Do you remember how excited you would be on Christmas eve? And it seemed like Christmas morning was never going to arrive? And then it did but your mom said that you had to wait for Grandma. Who went to church first. And then wanted tea?

It was like that.

Fortunately for Ed my friend Cynthia came and babysat me. Literally. She took me for lunch and help me stay amused with chores.

In one conversation the shipper said he'd spoken with the driver who said it was a gelding on the trailer. "I thought you said it was a mare?". I freaked out. Fortunately, Cynthia arrived in time to calm me down.  This was a worry I did not need.

I brought in Lexie and Irish before she arrived to minimize the excitement. When I saw the trailer I squealed. Yes. I did.

I must confess that I was worried about her coming. What if I was mistaken? What if I couldn't love her? But when she came off the trailer and I looked at her I was smitten all over again.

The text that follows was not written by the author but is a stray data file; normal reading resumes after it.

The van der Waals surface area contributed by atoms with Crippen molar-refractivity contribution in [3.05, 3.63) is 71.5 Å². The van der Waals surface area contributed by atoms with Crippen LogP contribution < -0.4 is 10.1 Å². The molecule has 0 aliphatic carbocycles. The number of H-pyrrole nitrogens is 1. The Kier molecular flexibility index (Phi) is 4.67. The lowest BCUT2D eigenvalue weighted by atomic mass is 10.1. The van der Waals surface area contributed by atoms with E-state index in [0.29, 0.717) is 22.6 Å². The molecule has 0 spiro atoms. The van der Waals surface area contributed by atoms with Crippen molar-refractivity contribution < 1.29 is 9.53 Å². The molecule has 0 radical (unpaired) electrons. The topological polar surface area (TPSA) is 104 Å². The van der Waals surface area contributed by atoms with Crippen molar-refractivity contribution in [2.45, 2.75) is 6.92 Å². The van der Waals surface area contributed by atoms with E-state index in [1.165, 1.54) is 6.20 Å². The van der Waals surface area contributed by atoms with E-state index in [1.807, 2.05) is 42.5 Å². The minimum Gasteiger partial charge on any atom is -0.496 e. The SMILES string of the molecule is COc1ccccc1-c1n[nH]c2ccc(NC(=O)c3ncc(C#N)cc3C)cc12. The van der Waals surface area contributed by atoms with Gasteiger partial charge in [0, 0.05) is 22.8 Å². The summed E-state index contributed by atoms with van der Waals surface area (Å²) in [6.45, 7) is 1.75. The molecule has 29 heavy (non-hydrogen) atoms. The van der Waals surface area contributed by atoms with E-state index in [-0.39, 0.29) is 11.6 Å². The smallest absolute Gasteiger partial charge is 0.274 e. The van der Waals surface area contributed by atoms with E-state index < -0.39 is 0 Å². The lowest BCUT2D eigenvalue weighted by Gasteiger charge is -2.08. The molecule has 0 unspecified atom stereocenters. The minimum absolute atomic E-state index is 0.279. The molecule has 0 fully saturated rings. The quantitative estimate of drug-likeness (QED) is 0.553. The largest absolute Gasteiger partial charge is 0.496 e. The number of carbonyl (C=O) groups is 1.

Yes. I thought. This is the one for me. 

Here are some pictures:

are you serious? is there always this much snow? 

okay, where are we going? 

She did not want to go by my trailer. I think she was worried that she was getting on another one. After a few minutes she trusted me enough to come with me. 

I had to bribe her into the stall with carrots. As soon as she got in she made herself at home. She drank, started in on the hay, peed and had a roll. She was very calm and relaxed about the whole thing. James (shipper) said that she was like that on the whole journey with him. 

Irish looks pretty smitten too
I stood gazing at her over the stall door and my eyes teared up. I said to Cynthia "I think that Steele would approve" . She gave me a hug and we stood there for a bit.